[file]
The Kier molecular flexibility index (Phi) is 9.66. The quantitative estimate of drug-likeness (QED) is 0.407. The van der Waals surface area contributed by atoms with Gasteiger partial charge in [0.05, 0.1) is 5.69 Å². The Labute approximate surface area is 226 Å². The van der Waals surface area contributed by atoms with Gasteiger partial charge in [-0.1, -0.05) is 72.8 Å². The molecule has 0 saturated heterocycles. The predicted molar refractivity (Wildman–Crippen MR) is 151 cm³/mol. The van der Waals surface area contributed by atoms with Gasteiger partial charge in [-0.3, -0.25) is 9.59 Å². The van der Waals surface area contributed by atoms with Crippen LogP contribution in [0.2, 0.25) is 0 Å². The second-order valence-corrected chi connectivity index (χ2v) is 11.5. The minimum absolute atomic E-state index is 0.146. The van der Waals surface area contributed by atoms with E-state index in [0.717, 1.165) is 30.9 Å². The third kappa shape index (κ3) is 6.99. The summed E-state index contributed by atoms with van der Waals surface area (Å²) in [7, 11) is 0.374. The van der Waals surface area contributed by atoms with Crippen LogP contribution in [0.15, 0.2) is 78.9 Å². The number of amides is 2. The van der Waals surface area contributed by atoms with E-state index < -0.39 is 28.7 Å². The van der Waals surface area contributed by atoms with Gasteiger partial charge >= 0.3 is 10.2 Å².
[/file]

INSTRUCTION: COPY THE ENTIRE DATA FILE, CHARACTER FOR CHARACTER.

The Kier molecular flexibility index (Phi) is 9.66. The quantitative estimate of drug-likeness (QED) is 0.407. The van der Waals surface area contributed by atoms with Gasteiger partial charge in [0.05, 0.1) is 5.69 Å². The Labute approximate surface area is 226 Å². The van der Waals surface area contributed by atoms with Gasteiger partial charge in [-0.1, -0.05) is 72.8 Å². The molecule has 0 saturated heterocycles. The predicted molar refractivity (Wildman–Crippen MR) is 151 cm³/mol. The van der Waals surface area contributed by atoms with Gasteiger partial charge in [-0.3, -0.25) is 9.59 Å². The van der Waals surface area contributed by atoms with Crippen LogP contribution in [0.2, 0.25) is 0 Å². The second-order valence-corrected chi connectivity index (χ2v) is 11.5. The minimum absolute atomic E-state index is 0.146. The van der Waals surface area contributed by atoms with E-state index in [0.717, 1.165) is 30.9 Å². The third kappa shape index (κ3) is 6.99. The summed E-state index contributed by atoms with van der Waals surface area (Å²) in [7, 11) is 0.374. The van der Waals surface area contributed by atoms with Crippen LogP contribution in [0.15, 0.2) is 78.9 Å². The number of amides is 2. The van der Waals surface area contributed by atoms with E-state index < -0.39 is 28.7 Å². The van der Waals surface area contributed by atoms with Gasteiger partial charge >= 0.3 is 10.2 Å².